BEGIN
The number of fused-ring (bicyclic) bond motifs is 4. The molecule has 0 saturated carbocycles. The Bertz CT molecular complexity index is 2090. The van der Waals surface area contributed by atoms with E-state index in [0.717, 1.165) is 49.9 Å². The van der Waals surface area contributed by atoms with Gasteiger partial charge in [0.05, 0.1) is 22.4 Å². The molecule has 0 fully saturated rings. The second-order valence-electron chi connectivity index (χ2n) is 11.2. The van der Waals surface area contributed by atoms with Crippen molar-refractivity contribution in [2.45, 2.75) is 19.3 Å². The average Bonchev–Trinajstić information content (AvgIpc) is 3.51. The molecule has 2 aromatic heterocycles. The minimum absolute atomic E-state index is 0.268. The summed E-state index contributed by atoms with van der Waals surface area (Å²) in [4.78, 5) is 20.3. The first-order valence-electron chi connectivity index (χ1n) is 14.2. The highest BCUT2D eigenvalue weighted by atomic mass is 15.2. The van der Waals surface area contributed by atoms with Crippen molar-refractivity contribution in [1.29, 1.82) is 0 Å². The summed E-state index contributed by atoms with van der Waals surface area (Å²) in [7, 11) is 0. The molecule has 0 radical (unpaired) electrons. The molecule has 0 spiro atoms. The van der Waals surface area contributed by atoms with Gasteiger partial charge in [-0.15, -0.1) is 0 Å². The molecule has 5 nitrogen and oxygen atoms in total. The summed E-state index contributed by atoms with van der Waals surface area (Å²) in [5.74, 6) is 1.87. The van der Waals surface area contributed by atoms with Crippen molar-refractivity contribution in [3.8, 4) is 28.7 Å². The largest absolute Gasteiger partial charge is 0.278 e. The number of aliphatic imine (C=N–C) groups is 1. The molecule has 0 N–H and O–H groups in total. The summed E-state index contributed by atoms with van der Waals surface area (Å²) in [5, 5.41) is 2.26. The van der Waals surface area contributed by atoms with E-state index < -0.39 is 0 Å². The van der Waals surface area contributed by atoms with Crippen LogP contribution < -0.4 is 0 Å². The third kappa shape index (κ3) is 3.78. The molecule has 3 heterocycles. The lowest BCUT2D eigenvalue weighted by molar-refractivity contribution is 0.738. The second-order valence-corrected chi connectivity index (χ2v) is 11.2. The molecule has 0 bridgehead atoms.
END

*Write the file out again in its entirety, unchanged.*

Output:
The number of fused-ring (bicyclic) bond motifs is 4. The molecule has 0 saturated carbocycles. The Bertz CT molecular complexity index is 2090. The van der Waals surface area contributed by atoms with E-state index in [0.717, 1.165) is 49.9 Å². The van der Waals surface area contributed by atoms with Gasteiger partial charge in [0.05, 0.1) is 22.4 Å². The molecule has 0 fully saturated rings. The second-order valence-electron chi connectivity index (χ2n) is 11.2. The van der Waals surface area contributed by atoms with Crippen molar-refractivity contribution in [2.45, 2.75) is 19.3 Å². The average Bonchev–Trinajstić information content (AvgIpc) is 3.51. The molecule has 2 aromatic heterocycles. The minimum absolute atomic E-state index is 0.268. The summed E-state index contributed by atoms with van der Waals surface area (Å²) in [4.78, 5) is 20.3. The first-order valence-electron chi connectivity index (χ1n) is 14.2. The highest BCUT2D eigenvalue weighted by atomic mass is 15.2. The van der Waals surface area contributed by atoms with Crippen molar-refractivity contribution in [1.29, 1.82) is 0 Å². The summed E-state index contributed by atoms with van der Waals surface area (Å²) in [7, 11) is 0. The molecule has 0 radical (unpaired) electrons. The molecule has 0 spiro atoms. The van der Waals surface area contributed by atoms with Gasteiger partial charge in [-0.15, -0.1) is 0 Å². The molecule has 5 nitrogen and oxygen atoms in total. The summed E-state index contributed by atoms with van der Waals surface area (Å²) in [5.74, 6) is 1.87. The van der Waals surface area contributed by atoms with Crippen molar-refractivity contribution in [3.8, 4) is 28.7 Å². The largest absolute Gasteiger partial charge is 0.278 e. The number of aliphatic imine (C=N–C) groups is 1. The molecule has 0 N–H and O–H groups in total. The summed E-state index contributed by atoms with van der Waals surface area (Å²) in [5, 5.41) is 2.26. The van der Waals surface area contributed by atoms with E-state index < -0.39 is 0 Å². The van der Waals surface area contributed by atoms with Crippen LogP contribution < -0.4 is 0 Å². The third kappa shape index (κ3) is 3.78. The molecule has 3 heterocycles. The lowest BCUT2D eigenvalue weighted by molar-refractivity contribution is 0.738. The second-order valence-corrected chi connectivity index (χ2v) is 11.2. The molecule has 0 bridgehead atoms.